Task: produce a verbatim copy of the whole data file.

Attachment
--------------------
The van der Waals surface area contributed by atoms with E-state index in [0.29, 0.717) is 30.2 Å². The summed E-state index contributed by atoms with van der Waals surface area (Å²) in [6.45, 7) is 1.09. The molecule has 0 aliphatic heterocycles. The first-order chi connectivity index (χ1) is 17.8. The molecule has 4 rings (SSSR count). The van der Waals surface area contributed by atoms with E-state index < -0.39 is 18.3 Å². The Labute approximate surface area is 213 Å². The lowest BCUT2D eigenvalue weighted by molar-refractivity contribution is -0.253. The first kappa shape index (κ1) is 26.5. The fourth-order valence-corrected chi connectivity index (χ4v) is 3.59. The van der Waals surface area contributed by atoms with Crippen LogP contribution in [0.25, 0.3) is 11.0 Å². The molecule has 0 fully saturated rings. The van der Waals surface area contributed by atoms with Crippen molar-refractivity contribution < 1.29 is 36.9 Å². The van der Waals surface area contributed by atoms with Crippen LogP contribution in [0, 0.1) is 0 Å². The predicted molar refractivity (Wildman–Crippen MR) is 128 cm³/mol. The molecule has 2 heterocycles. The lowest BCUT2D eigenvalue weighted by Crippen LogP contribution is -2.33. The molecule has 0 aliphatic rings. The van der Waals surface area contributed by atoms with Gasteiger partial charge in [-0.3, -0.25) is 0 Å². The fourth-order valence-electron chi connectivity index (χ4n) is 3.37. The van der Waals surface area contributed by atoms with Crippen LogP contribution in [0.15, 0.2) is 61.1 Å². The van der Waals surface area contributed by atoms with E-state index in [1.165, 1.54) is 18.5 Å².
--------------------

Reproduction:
The van der Waals surface area contributed by atoms with E-state index in [0.29, 0.717) is 30.2 Å². The summed E-state index contributed by atoms with van der Waals surface area (Å²) in [6.45, 7) is 1.09. The molecule has 0 aliphatic heterocycles. The first-order chi connectivity index (χ1) is 17.8. The molecule has 4 rings (SSSR count). The van der Waals surface area contributed by atoms with E-state index < -0.39 is 18.3 Å². The Labute approximate surface area is 213 Å². The lowest BCUT2D eigenvalue weighted by molar-refractivity contribution is -0.253. The first kappa shape index (κ1) is 26.5. The fourth-order valence-corrected chi connectivity index (χ4v) is 3.59. The van der Waals surface area contributed by atoms with Crippen LogP contribution in [0.25, 0.3) is 11.0 Å². The molecule has 0 fully saturated rings. The van der Waals surface area contributed by atoms with Crippen molar-refractivity contribution < 1.29 is 36.9 Å². The van der Waals surface area contributed by atoms with Crippen LogP contribution in [0, 0.1) is 0 Å². The predicted molar refractivity (Wildman–Crippen MR) is 128 cm³/mol. The molecule has 2 heterocycles. The lowest BCUT2D eigenvalue weighted by Crippen LogP contribution is -2.33. The molecule has 0 aliphatic rings. The van der Waals surface area contributed by atoms with Gasteiger partial charge in [-0.3, -0.25) is 0 Å². The fourth-order valence-electron chi connectivity index (χ4n) is 3.37. The van der Waals surface area contributed by atoms with Crippen LogP contribution in [0.15, 0.2) is 61.1 Å². The van der Waals surface area contributed by atoms with E-state index in [1.165, 1.54) is 18.5 Å².